Encyclopedia of Medieval Philosophy

Living Edition
| Editors: Henrik Lagerlund

Augustine in Byzantium

  • John A. Demetracopoulos
Living reference work entry
DOI: https://doi.org/10.1007/978-94-024-1151-5_60-2


Up to 1281, when Maximos Planoudes, an erudite Byzantine theologian and scholar, who had been engaged in the discussions of the Byzantine with Roman Church and was well trained in Classical Latin, translated Augustine’s De trinitate, Augustine’s thought was almost totally unknown to the Christian East. The De trinitate was widely read and used; still, this was done almost exclusively from the theological viewpoint, most usually in the debates over Palamite theology and the quarrel between pro-Latin and anti-Latin theologians. A probable minor exception, Nicholas Kabasilas’ use of the anti-skeptical “Augustinian cogito,” does not alter this image. In the second half of the fourteenth century, Demetrios and Prochoros Kydones, motivated by their theological stands, translated also the Homilies on John’s Gospel 94–96 and 99–100; five excerpts from the Contra Julianum; the De libero arbitrio I, 1–90; eight Epistles; some small sections from the De vera religione; the De beata vita and the Enchiridion sive de fide, spe et caritate; Pseudo-Augustine’s De decem plagis Aegyptiorum et de decem praeceptis; Pseudo-Augustine’s (Fulgentius of Ruspe’s) De fide seu de regula fidei ad Petrum; the pseudo-Soliloquia; and Prosperus of Aquitania’s Sententiae ex Augustino delibatae. It was the first time that these texts became available to the Byzantine world; yet, as far as we know, they contributed nothing to Byzantine philosophy proper; they found a place only in theological disputes.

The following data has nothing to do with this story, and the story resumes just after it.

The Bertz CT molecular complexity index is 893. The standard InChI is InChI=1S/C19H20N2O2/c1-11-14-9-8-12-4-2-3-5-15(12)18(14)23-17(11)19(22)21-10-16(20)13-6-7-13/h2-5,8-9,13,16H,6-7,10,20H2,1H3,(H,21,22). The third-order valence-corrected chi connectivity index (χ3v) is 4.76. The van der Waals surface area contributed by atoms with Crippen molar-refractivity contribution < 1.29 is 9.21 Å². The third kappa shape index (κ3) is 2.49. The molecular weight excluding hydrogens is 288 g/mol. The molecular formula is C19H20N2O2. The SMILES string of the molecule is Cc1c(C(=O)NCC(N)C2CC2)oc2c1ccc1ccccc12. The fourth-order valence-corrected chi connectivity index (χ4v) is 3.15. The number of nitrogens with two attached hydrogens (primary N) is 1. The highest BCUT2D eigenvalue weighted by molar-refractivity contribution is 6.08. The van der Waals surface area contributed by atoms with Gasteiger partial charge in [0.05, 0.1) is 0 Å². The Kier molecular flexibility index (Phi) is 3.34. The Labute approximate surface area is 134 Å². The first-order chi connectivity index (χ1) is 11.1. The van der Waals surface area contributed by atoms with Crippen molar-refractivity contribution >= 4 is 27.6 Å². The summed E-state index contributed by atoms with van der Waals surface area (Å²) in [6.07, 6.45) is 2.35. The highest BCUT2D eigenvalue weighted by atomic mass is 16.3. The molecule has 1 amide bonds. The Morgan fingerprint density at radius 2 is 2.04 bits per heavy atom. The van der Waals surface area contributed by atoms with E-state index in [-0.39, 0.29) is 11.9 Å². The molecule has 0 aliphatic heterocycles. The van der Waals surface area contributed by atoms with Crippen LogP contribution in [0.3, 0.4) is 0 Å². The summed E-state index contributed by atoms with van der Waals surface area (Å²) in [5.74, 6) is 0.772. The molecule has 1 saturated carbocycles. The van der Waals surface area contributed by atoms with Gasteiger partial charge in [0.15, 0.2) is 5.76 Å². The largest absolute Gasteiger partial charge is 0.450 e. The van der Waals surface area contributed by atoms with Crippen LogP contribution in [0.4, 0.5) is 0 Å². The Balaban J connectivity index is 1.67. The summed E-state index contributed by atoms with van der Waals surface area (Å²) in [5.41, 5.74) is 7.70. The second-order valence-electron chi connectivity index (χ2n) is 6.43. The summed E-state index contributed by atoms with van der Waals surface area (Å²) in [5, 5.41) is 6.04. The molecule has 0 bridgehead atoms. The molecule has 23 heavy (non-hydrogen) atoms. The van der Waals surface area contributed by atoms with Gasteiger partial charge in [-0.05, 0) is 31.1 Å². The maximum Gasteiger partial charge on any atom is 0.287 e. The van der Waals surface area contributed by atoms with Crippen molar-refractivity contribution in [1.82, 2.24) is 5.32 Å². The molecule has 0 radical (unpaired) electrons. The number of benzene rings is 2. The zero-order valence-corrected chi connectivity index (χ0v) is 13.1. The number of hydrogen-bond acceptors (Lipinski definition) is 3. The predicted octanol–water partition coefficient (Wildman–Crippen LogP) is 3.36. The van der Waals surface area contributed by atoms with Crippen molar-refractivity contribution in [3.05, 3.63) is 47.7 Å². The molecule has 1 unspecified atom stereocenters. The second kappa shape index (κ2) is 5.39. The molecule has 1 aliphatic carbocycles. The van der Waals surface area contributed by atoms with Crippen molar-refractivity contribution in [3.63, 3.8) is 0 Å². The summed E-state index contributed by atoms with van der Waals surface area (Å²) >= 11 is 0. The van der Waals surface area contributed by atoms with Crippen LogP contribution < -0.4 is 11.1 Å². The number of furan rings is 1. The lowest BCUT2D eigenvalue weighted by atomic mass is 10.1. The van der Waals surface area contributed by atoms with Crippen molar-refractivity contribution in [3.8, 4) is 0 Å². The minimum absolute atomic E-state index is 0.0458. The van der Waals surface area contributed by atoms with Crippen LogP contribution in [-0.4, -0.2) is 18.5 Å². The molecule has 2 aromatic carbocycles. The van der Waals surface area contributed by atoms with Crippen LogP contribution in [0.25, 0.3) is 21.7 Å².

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Primary Sources

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Copyright information

© Springer Science+Business Media B.V. 2017

Authors and Affiliations

  1. 1.Department of EducationUniversity of PatrasPatrasGreece